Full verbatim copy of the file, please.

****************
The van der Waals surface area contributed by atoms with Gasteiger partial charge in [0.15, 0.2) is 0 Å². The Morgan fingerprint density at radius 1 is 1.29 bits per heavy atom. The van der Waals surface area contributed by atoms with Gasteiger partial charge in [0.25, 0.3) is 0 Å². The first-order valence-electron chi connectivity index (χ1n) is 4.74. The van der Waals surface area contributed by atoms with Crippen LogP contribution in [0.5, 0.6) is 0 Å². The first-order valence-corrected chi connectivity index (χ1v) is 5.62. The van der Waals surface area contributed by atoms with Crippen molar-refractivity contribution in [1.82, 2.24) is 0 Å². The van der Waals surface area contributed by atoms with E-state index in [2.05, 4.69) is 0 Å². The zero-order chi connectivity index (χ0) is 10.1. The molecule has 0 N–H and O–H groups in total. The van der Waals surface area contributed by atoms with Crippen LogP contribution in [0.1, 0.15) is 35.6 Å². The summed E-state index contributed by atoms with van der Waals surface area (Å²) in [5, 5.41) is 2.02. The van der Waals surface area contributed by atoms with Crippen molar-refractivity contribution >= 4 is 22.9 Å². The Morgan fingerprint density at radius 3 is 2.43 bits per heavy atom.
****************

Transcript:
The van der Waals surface area contributed by atoms with Gasteiger partial charge in [0.15, 0.2) is 0 Å². The Morgan fingerprint density at radius 1 is 1.29 bits per heavy atom. The van der Waals surface area contributed by atoms with Gasteiger partial charge in [0.25, 0.3) is 0 Å². The first-order valence-electron chi connectivity index (χ1n) is 4.74. The van der Waals surface area contributed by atoms with Crippen LogP contribution in [0.5, 0.6) is 0 Å². The first-order valence-corrected chi connectivity index (χ1v) is 5.62. The van der Waals surface area contributed by atoms with Crippen molar-refractivity contribution in [1.82, 2.24) is 0 Å². The van der Waals surface area contributed by atoms with E-state index in [2.05, 4.69) is 0 Å². The zero-order chi connectivity index (χ0) is 10.1. The molecule has 0 N–H and O–H groups in total. The van der Waals surface area contributed by atoms with Crippen LogP contribution in [0.1, 0.15) is 35.6 Å². The summed E-state index contributed by atoms with van der Waals surface area (Å²) in [5, 5.41) is 2.02. The van der Waals surface area contributed by atoms with Crippen molar-refractivity contribution >= 4 is 22.9 Å². The Morgan fingerprint density at radius 3 is 2.43 bits per heavy atom.